Diameter of discs 25.1-25.3 mm. Total length 350 mm. Total weight 16.3 g.

7) Oval gem-set gold clasp. The design is based on three zones: around the perimeter a coiled filigree beaded wire is set within a pair of walls made from a plain strip; the intermediate zone comprises an openwork arrangement of eighteen stylised acanthus leaves; and the central zone is occupied by an oval raised setting with a large, low-domed, shiny red carnelian gemstone. The gem is engraved with the figure of a standing lion, its front left paw resting on a bull's head or ox-skull (bucranium). There is a strand of foliage behind the rear legs. The very close proximity of the lion's mane and the foliage to the edge of the stone suggests that it may be a cut-down re-set gem. The setting, now loose, comprises a low-walled oval 'box', tightly enclosing the gemstone. Soldered to the back-plate is a wire fastening, with in-turned, blunt-pointed terminals.
Length 45.0mm. Length fastening 60.5mm. Length setting 20.5mm. Total weight 28.1 g. Weight stone and setting 5.5 g.

8) Gold votive plaque, near-complete, in four distorted joining pieces. In the lower section is a schematically-rendered gabled shrine, its frame formed by panels of herring-bone patterning, with a simple leaf motif in the pediment. In the shrine stands an embossed figure of Minerva, with her aegis, her head turned to the right, holding a spear in her right hand and a shield in the left, and wearing a crested helmet. Standing by her right foot is an owl. Above the shrine is an ornate three-tiered finial with leaf-markings, volutes and rosettes. Beneath is a two-line punctim inscription in a slender ansate panel, the right end damaged. The inscription reads:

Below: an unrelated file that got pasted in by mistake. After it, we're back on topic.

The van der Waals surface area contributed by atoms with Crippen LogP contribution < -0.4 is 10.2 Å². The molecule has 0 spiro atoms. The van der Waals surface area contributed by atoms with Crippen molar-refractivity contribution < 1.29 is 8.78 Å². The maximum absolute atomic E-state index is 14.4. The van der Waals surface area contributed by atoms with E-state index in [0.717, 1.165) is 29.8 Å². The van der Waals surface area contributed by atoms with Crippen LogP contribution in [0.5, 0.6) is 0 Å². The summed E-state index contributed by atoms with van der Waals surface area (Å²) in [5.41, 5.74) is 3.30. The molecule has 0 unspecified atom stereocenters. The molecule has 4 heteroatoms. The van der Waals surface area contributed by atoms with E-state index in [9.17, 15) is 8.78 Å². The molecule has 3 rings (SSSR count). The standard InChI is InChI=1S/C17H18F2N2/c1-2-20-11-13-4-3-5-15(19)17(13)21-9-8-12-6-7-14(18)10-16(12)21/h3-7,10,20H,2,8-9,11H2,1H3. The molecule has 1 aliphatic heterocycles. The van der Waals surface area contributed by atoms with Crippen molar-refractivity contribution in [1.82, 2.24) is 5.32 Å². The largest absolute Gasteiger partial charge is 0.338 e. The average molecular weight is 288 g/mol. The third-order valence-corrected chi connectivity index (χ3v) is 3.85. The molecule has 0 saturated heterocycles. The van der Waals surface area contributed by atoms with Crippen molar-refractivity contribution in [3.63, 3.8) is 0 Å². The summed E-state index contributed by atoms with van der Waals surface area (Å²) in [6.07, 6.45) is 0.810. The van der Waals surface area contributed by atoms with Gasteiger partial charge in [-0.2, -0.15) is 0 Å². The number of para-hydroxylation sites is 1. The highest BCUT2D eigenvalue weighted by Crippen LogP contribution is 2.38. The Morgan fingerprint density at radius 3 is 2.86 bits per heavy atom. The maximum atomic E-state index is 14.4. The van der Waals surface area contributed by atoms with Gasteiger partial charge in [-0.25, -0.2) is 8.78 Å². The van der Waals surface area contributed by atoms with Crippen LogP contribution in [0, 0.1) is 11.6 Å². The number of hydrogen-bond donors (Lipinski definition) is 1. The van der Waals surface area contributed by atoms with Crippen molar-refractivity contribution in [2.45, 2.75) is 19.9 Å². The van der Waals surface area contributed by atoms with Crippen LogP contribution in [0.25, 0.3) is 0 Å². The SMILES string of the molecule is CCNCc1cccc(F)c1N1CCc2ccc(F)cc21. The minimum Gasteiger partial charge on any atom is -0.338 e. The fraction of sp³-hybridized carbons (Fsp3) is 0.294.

CLCELSVSV............. SENVN L B M

Although the inscription is incomplete, and some letters are uncertain, it is evident that a man named Celsus dedicated the plaque to a goddess named Sena, Senua, Senuna, or similar.
Height c.179 mm. Weight 15.8 g.

9-14) Six gold votive plaques, five of them stuck together with a blackish waxy substance, the uppermost one now detached. Total weight 46.7g.

9) Slender gold votive plaque, now detached from its uppermost position on the stack of six gold plaques. Embossed in the centre is a schematically-rendered slender gabled shrine, with a volute-ornament at the apex of the gable. In the shrine stands Minerva, lightly turned to her left, holding a spear in her right hand and a shield in the left, and wearing a crested helmet. Above the shrine is a simple leaf-marked finial. Beneath is a punctim inscription in a tiny ansate panel. The basal tab has been squashed back against itself. Together with a little damage, this has obscured part of the inscription, which appears to read